Wadia’s work at the Survey established him an authority on the geology of northwestern Himalayas. He carried out pioneering mapping of the stratigraphy and geologic structure of Nanga Parbat, Hazara, Gilgit, Kashmir and the Punjab. His first major work, published in 1928, was on the geology of the Lesser Himalaya in the Poonch State and adjacent areas of the Punjab. Then he went on to study Nanga Parbat, and in two seminal papers (1931 and 1932) he presented a detailed map of the area and established that Nanga Parbat was a tongue-like projection (syntaxis) of the Himalaya where rocks on both sides of the structure were similar. This was in contrast to the Austrian geologist Edward Suess’ idea that two different mountains – the Himalaya and the Hindukush – merged at Nanga Parbat. This important discovery by Wadia suggested that the Indian block in its push against Asia had developed a ‘knee bend’ at Nanga Parbat.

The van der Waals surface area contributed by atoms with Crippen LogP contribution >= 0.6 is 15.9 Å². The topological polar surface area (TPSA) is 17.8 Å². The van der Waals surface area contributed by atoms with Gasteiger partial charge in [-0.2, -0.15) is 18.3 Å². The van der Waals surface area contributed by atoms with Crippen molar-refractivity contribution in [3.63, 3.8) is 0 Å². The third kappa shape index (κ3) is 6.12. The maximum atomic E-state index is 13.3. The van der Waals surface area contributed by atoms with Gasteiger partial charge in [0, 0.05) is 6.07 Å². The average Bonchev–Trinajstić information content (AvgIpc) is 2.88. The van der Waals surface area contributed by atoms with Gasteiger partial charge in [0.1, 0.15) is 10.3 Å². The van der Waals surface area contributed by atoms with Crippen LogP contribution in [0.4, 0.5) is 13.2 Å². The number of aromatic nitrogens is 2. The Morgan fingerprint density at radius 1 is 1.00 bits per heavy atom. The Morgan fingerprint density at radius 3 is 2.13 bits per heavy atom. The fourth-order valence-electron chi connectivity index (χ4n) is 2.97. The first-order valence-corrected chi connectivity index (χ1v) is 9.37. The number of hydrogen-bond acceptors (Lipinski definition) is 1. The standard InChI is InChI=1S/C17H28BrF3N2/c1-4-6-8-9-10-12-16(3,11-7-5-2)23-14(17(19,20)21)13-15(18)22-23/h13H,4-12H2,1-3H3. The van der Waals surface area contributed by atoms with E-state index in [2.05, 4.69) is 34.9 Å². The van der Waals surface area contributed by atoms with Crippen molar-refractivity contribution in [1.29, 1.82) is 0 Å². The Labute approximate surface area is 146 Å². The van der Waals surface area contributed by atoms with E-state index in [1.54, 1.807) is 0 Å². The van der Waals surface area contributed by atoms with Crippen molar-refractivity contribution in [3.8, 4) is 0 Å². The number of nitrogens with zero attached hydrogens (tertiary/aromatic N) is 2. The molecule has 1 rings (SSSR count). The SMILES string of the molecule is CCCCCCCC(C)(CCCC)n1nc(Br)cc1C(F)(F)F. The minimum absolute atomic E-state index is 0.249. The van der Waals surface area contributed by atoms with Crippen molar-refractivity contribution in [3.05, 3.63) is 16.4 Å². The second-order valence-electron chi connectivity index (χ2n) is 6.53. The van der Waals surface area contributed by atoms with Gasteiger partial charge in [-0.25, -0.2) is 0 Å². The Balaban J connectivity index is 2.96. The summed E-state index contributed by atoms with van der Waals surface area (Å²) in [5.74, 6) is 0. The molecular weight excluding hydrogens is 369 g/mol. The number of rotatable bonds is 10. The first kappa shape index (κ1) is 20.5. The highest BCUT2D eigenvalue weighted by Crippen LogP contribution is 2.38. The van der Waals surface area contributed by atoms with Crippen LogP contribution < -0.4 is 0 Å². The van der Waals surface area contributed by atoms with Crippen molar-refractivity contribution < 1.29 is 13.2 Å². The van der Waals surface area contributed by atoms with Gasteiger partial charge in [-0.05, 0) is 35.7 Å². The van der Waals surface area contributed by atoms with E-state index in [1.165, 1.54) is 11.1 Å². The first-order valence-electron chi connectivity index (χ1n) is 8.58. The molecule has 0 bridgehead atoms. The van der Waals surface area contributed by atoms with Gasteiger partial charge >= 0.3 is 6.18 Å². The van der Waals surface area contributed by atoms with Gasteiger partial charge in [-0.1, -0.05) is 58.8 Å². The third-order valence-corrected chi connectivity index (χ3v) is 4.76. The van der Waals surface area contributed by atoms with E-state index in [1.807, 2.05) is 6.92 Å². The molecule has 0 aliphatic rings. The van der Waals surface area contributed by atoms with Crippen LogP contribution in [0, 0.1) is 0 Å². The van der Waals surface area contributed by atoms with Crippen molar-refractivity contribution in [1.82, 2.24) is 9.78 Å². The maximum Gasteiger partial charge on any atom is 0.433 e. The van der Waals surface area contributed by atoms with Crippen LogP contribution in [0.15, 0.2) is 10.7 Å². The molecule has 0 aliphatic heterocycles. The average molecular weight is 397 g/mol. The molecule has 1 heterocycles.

In 1934 Wadia reported on his mapping of northwest Kashmir where he described the stratigraphic record from the Cambrian to the Triassic period. He found that Silurian and Devonian sediments were missing in the area indicating absence of marine sedimentation (sea level fall) or tectonic uplift and erosion of the area during this time. Wadia discovered land-plant fossils (Glossopteris) from the Carboniferous sediments similar to those in central India (part of Gondwanaland) indicating that Kashmir and central India shared the same geologic history. He also mapped volcanic rocks (Panjal Traps) of Permian age and Himalaya-related thrust structure of the Pir Pangal range (the source area of the stone in Wadia’s 1912 story).